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. Last Updated: 07/27/2016

Leasing Taxation in Russia. VAT Recovery Specifics

UnknownLudmila Batalova, Head of Tax Legal Consulting Department, SAMETA
Tax benefits represent a significant advantage of leasing activities as compared with rental or purchase and sale contracts. However, leasing deals are often considered by tax authorities as a means of taxation avoidance and illegal VAT recovery. Therefore, when lessors apply tax deductions with the value added tax recovery amount in accordance with the tax return exceeding 1 million rubles, the tax authorities generally decide that such tax deductions are illegal and refuse to recover VAT. In Moscow as well as in the majority of other Russian regions lessors-taxpayers have to resort to arbitration for tax recovery, however, approximately one-fifth of VAT recovery cases are not decided in favor of taxpayers (2007 data).

The main arguments of tax authorities in refusing VAT recovery to taxpayers may be consolidated in two groups. First, common arguments for all taxpayers claiming VAT recovery: taxpayer's failure to act in good faith, failure to submit the necessary documents to tax authorities or errors in documents (invoices). Second, specific arguments "developed" by tax authorities for leasing companies which may be consolidated under one category — economic inexpediency of transactions: leveraged acquisition of leased property, unsatisfactory (in the opinion of tax authorities) financial & business performance indicators, as well as leaseback transactions.

The notion of taxpayer's acting (failure to act) in good faith has been used in tax dispute resolution for a long time. Following adoption of Resolution No. 53 "On Evaluation by Courts of Arbitration of Justifiability of Taxpayer's Receiving of Tax Benefit" by the Plenary Session of the High Court of Arbitration on October 12, 2006, the taxation experts started to suppose that the evaluative notions of "taxpayer acting/not acting in good faith" would not be used by tax authorities or courts of arbitration.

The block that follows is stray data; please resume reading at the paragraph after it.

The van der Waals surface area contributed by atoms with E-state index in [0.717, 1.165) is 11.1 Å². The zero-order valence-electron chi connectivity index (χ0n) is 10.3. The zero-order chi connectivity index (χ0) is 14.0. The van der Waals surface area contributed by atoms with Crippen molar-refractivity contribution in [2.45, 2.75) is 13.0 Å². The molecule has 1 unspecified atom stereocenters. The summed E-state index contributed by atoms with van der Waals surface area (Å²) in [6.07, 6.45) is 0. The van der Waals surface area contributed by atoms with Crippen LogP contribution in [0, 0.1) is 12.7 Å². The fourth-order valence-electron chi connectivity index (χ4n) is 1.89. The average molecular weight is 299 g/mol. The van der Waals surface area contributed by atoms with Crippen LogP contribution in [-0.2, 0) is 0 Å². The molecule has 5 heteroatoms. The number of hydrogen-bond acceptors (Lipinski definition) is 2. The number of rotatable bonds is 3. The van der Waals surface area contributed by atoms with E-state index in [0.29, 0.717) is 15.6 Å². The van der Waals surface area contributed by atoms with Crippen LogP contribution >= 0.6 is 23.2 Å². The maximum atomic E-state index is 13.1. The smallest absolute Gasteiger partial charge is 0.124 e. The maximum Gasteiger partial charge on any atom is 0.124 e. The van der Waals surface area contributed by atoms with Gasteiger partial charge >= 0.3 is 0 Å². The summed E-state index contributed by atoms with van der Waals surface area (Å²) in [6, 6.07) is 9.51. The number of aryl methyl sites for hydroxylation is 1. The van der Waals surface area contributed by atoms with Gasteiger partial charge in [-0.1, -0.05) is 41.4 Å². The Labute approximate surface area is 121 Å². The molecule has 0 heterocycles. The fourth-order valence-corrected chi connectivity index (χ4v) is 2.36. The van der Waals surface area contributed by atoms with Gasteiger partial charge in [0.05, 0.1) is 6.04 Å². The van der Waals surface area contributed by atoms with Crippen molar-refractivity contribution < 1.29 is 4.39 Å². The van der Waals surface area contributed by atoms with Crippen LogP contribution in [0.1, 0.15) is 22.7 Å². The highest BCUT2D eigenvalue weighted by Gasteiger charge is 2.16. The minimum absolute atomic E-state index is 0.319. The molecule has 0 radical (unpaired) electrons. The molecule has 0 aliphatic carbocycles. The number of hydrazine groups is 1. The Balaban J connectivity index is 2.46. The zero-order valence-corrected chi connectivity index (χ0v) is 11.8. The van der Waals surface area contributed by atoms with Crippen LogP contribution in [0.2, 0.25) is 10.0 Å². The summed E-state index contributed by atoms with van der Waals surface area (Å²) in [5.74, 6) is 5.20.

Instead, the High Court of Arbitration has introduced the notion of tax benefit and has developed the criteria of justifiability of such benefit received by a taxpayer. The Court has pointed out that tax benefit means a decrease of tax liability including, without limitation, decrease of taxable base, tax deduction, tax exemption, application of a lower tax rate as well as the right for tax recovery from the budget. However, the notion of "taxpayer acting/not acting in good faith" is still being used both by tax authorities and courts of arbitration.

Tax authorities come to the conclusion that a taxpayer does not act in good faith based on the results of cross-audits of suppliers (sellers of leased assets) if such audits provide proof of the following: a supplier's actual location differs from the addresses indicated in the documents of incorporation and purchase and sale contracts, a supplier's failure to submit tax returns and accounting statements or submission of tax returns and accounting statements containing incorrect (misleading) information, a supplier's failure to pay taxes to the budget including the value added tax received from a lessor as a result of sale of the leasing assets to such lessor.

In course of arbitration practice certain criteria have been developed for evaluation of such proof of "failure to act in good faith" presented by tax authorities based on the legal views of the Constitutional Court and of the High Court of Arbitration.

The Constitutional Court stated that law enforcement authorities shall not interpret the term "taxpayer acting in good faith" as a term charging a taxpayer with additional obligations not stipulated by legislation; a taxpayer shall not be held liable for the actions of all entities taking part in the multistage process of paying taxes to the budget. At the same time the Constitutional Court repeatedly pointed out that the taxpayer's right to recover value added tax corresponds to the supplier's liability to pay the tax to the budget (for example, Ruling No. 324-O of November 4, 2004).

In view of the above, we believe that despite recent trends in litigation practice positive to lessors-taxpayers one can speak about proof of legitimacy of the application of tax deductions by a lessor only by taking into account the specific circumstances.